A wonderful harmonization of personality and community is contained in the Church's theology of the Sacraments. Each Sacrament constitutes the Christian an ecclesial person in a particular way—either in state or in action. Through this being-a-person-in-society, the Christian comes into immediate contact with Christ inasmuch as that society is also the living organism, Body, of Christ, who is head. By the life that flows from that head to the members, the Christian becomes a more perfect person in Christ by opening himself in love and service to other persons: God and neighbor.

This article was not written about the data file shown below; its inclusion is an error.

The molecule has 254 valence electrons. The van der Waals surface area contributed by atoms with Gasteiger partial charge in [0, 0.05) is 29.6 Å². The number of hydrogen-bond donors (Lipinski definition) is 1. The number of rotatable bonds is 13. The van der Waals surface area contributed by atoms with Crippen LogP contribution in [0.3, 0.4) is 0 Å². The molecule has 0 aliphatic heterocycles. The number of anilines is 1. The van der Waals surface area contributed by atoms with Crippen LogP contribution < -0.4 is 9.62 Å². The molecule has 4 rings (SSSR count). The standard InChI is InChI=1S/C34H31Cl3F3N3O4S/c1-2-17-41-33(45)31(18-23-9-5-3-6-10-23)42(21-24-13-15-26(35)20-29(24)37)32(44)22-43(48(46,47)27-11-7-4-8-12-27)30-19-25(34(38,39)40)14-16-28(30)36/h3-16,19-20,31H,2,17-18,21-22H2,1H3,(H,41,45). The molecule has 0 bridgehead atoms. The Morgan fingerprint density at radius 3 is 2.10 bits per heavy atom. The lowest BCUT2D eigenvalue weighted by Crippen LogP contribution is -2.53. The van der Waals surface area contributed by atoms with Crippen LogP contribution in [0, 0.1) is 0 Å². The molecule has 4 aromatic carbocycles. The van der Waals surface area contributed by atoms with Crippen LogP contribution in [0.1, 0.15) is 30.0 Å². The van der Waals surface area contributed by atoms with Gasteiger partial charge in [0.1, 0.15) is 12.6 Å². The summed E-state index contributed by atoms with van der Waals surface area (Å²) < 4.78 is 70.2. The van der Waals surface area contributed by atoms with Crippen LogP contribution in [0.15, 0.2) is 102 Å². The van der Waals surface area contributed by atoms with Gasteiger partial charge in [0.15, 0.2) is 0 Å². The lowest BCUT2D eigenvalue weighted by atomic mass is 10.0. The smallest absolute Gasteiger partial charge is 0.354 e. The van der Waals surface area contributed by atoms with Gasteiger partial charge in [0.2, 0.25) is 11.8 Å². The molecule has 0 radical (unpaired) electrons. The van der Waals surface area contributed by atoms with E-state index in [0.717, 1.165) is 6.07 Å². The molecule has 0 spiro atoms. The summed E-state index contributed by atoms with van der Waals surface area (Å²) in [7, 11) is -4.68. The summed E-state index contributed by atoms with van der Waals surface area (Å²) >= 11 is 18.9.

The consummation without absorption of human personality in the mystical personality of Christ is the elevation of the natural inviolability of the human person. Catholic theology has always taken its stand against any form of collectivism that reduces the human person to a means. The human person is an absolute value and therefore an end in regard to the entire material and spiritual universe, precisely because of its immediate ordination to God. The special dignity of the human person consists of an openness that enables him to relate himself consciously to God. Most perfectly and most eminently is this immediate communion with God realized by the hypostatic union in Christ. Dependent on and modeled after this hypostatic union is the mystical union of all Christians in the mystical personality of Christ. Here the Christian becomes as perfectly as possible a self-possessor, possessing self in Christ, and a responsive self-giver by the Spirit of Christ, joining him to Christ and in and through Christ to the Father.